Dearest little man, how are you? It’s been awhile since we’ve talked like this, hasn’t it? And my, a lot has happened. We lost one sibling, gained another, put on a few pounds, lost a few more…and you’ve escaped out the front door no less than five times.
You’re often very good at staying put when as we come and go. A firm “stay” and you cock your head and merely watch as the door to the outdoors opens and shuts. I’m sure you’re wondering why on earth you’re not going with us.
I’ll tell you why, little rooster: You. Are. Noisy.
But that’s another letter for another day. Right now I want to discuss the less common reaction you sometimes have when you see an open door.
That reaction is to bolt and run for freedom like a man escaped from Alcatraz.
I don’t know what causes that little trigger to trip in your brain. I don’t know why you’d rather go running through the neighborhood, sniffing other people’s yards, hunting for sticks and treats, and making your Mama and Papa look like goobers as we stalk you through the streets.
Although now that I say it out loud…
You might think the most frustrating escape would be the time you took off one Saturday morning while Papa was still in his robe and boxer shorts. Running through the neighborhood in pajamas did give me a few more gray hairs, but I think the most frustrating escapes so far were the ones that happened while we were visiting your Gramma and Grampa in Arkansas. It happened as we were packing up the camper to head back to Washington after our 8-day stay in the beautiful South. As the door to the garage opened, you heard voices, which naturally meant that someone had come to visit you, probably to give your ear a scratch and tell you what a good-looking hound you are.
As a sidenote, you have never received so many compliments as you did in the South. Up here in the PNW, people tend to admire your Brudder Finn, who is tiny and adorable and scrappy, and who can rock a killer mohawk when necessary. In Arkansas, however, men admire a good hunting dog above most things. We assumed you had no skill in this arena until…well, I should continue.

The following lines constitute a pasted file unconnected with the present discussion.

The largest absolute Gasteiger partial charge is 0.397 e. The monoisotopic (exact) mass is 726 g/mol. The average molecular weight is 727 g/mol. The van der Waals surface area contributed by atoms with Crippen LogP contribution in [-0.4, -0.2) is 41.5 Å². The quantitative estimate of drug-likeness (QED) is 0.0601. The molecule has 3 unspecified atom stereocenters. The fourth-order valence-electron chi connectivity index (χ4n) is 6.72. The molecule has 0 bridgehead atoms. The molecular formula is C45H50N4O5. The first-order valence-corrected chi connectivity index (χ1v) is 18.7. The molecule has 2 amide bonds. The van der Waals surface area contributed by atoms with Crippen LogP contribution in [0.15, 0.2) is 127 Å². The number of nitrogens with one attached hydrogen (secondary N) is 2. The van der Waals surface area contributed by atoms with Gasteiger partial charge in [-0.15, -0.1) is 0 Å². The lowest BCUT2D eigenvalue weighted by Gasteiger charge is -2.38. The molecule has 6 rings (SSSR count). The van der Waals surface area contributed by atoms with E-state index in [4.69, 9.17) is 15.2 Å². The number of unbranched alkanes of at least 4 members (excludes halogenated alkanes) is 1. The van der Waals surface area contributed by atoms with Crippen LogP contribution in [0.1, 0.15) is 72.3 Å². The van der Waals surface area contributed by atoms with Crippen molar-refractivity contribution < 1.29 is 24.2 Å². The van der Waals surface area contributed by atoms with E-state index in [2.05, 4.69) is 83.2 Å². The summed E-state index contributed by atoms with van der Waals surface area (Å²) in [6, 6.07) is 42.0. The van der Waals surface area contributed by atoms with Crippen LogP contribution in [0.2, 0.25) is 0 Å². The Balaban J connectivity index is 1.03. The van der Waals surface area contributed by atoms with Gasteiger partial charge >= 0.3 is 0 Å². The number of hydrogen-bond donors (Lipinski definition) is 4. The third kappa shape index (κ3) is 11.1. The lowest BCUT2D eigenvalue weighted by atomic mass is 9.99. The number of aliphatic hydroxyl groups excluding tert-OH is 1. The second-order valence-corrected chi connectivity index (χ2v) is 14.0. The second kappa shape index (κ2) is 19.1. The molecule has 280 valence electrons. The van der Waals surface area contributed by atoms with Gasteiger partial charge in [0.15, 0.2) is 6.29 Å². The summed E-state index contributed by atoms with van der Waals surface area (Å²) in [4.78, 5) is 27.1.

When you heard the voices of your new friends, you slipped through the open door and into the garage. It took you 3.7 seconds to realize the garage door itself was open, and off you took.
When you escape in our neighborhood, I don’t worry too much. I know your routes, which yards you like to explore in search of stray rawhides, which street signs you like to “mark”. My parents’ neighborhood, however, is brand new territory. The forest is denser, the yards are larger, and the cars drive faster. I panicked.
Papa took off on foot to find you. I went back inside to grab a handful of treats – the one thing I can usually use to get you back within my grasp. By the time I made it back outside, however, Papa was strolling down the driveway with you tucked under his arm, your expression reading something between accomplishment and anticipation.
“He caught a turtle,” said Papa.
“What?!” I said.
“Yeah, I finally caught up to him in the neighbors yard. He walked right up to me and dropped a turtle at my feet. Wasn’t bigger than a few inches.”
Well, this was new. We don’t have turtles at our house, at least that I know of. The turtles at Gramma and Grampa’s house, however, are plentiful, as I remember from my own childhood. We would often pull over while driving home to move one of the poor guys from the middle of the road to the curbside, confident that we had just saved one of God’s creatures from imminent doom.
We deposited you back inside, hoping your quick run in the humid Southern summer heat had cured you of your itch, but no…
…now you had a taste for turtle blood.
Within five minutes you had once again darted between someone’s legs and made it out the door. Once again we found you sniffing a turtle, this time a much larger one across the street. You were pawing it in frustration, trying to get your mouth around it’s hard shell.
I’m fairly certain that turtle is now in therapy.
The final time you escaped that morning you were derailed by the dog down the street. I found the two of you conversing loudly through a glass door. I’m certain you were telling him about your most recent hunting trip, and asking if he knew of any other spots in the neighborhood these hard-shelled creatures frequented.
Thankfully, by the time this trip was over we’d packed up and were ready to go. I’m sure the smell of those turtles haunts you.
I’m assuming you thought you caught a whiff of one when you took off this weekend.
Little Beans, there are no turtles in our neighborhood. I promise.
For the sake of your Mama’s sanity, and your Papa’s dignity, please ignore the open doors and stick to napping.